our network is ip N/w and our service provider is C&W MPLS N/w , we had configured Qos in our routers and marking done by using DSCP for voice traffic and for IPSEC traffic we are using access-list , i know few thing like if our data want to cross MPLS network, DSCP to IP Precedence mapping will be done in Provider Edge router because MPLS Qos is based on MPLS exp bit 3 bit , but my doubt is how the ipsec data will be marked in PE router of C&w which we had mark it by using Access-list...
For the IPSec marking's to work please enable "qos pre-classify" command in CE Router.
When packets are encapsulated by encryption headers, QoS features are unable to examine the original packet headers and correctly classify the packets. Packets traveling across the same tunnel have the same encrypted headers, so the packets are treated identically if the physical interface is congested. With the Quality of Service for Virtual Private Networks (VPNs) feature, packets can now be classified before the encryption occur.
The qos pre-classify command enables the QoS for VPNs feature .
but u r talking about VPN Qos , my doubt is in MPLS QOS
1.ip precedence value will be automatically copied int MPLS EXP bit
(3 bits). so if we are using DSCP for Marking Voice or Video traffic, manual mapping from DSCP to ip precedence should be done in PE router so that in MPLS core router (LSR) Marking of traffic will be done by using MPLS exp bit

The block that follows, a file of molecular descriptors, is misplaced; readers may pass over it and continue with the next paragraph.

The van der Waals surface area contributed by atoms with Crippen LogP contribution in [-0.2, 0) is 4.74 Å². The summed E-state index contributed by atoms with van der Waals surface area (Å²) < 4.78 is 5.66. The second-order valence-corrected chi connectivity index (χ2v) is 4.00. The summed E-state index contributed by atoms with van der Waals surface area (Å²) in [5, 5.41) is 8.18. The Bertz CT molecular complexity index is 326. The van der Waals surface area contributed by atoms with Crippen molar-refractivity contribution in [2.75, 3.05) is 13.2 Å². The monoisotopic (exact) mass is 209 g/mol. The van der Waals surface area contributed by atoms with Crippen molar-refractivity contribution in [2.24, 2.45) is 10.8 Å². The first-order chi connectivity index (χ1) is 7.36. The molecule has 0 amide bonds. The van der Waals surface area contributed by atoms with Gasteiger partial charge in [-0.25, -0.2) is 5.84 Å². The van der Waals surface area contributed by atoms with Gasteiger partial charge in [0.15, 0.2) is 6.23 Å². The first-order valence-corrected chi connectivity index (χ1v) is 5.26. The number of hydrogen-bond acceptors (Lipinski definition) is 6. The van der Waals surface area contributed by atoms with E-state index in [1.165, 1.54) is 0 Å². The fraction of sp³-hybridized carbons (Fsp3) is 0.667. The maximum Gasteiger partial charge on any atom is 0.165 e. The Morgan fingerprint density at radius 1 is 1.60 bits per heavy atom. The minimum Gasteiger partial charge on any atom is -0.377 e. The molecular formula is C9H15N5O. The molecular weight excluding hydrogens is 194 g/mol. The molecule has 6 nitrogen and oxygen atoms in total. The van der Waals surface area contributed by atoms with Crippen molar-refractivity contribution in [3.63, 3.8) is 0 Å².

here in our n/w for (IPSEC and applications traffic ) we are not using NBAR to mark the traffic, we had used access-list in order to mark the traffic.
so my doubt is how the packets marked by access-list in our (CE) router will be marked in (MPLS)PE router for Qos.
Normally DSCPs are values are backward compatible with IP precedence. When converting between IP precedence and DSCP, match the three most significant bits. So What ever dscp marking is done on , IP prec is set accordingly. Example DSCP = 46 ( priority class traffic ) , wiil have IP prec = 5 , and when in MPLS world it will automatically mapped to EXP = 5 in a labeled packet.
Although it's possible a particular MPLS provider could remark your packets, as Guru describes, normally one would expect MPLS providers to preserve your original marking. I.e. what the CE provides to the PE, the far side PE should provide to the CE.
The serveral MPLS providers I've encountered, when you exceed a contracted bandwidth, either will drop your packets outright, or mark the packets as being out-of-contract within their MPLS cloud, and more likely to be dropped if there's congestion, but still preserve the original ToS if the packet makes it to the other side.
For any particular provider, you would need to determine what they do.
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